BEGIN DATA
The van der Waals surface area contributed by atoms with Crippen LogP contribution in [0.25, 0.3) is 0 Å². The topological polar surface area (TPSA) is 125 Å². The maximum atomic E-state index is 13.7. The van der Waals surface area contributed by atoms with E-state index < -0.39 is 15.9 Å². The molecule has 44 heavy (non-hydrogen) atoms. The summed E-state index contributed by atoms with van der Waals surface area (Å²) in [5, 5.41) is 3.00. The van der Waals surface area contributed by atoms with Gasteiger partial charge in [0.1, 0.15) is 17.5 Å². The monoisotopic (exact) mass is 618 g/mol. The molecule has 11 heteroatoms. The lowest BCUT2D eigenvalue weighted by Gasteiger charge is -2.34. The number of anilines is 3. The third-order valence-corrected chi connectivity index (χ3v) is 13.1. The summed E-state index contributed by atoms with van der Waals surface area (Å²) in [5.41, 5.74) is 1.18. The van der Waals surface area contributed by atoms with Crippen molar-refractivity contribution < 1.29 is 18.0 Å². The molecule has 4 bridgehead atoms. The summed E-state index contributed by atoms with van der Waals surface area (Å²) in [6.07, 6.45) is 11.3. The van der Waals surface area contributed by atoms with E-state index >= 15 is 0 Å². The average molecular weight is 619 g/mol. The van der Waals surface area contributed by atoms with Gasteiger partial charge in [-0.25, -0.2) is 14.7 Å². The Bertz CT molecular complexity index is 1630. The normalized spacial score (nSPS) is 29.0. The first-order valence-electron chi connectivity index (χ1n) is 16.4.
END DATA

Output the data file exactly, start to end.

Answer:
The van der Waals surface area contributed by atoms with Crippen LogP contribution in [0.25, 0.3) is 0 Å². The topological polar surface area (TPSA) is 125 Å². The maximum atomic E-state index is 13.7. The van der Waals surface area contributed by atoms with E-state index < -0.39 is 15.9 Å². The molecule has 44 heavy (non-hydrogen) atoms. The summed E-state index contributed by atoms with van der Waals surface area (Å²) in [5, 5.41) is 3.00. The van der Waals surface area contributed by atoms with Gasteiger partial charge in [0.1, 0.15) is 17.5 Å². The monoisotopic (exact) mass is 618 g/mol. The molecule has 11 heteroatoms. The lowest BCUT2D eigenvalue weighted by Gasteiger charge is -2.34. The number of anilines is 3. The third-order valence-corrected chi connectivity index (χ3v) is 13.1. The summed E-state index contributed by atoms with van der Waals surface area (Å²) in [5.41, 5.74) is 1.18. The van der Waals surface area contributed by atoms with Crippen molar-refractivity contribution < 1.29 is 18.0 Å². The molecule has 4 bridgehead atoms. The summed E-state index contributed by atoms with van der Waals surface area (Å²) in [6.07, 6.45) is 11.3. The van der Waals surface area contributed by atoms with E-state index >= 15 is 0 Å². The average molecular weight is 619 g/mol. The van der Waals surface area contributed by atoms with Gasteiger partial charge in [-0.25, -0.2) is 14.7 Å². The Bertz CT molecular complexity index is 1630. The normalized spacial score (nSPS) is 29.0. The first-order valence-electron chi connectivity index (χ1n) is 16.4.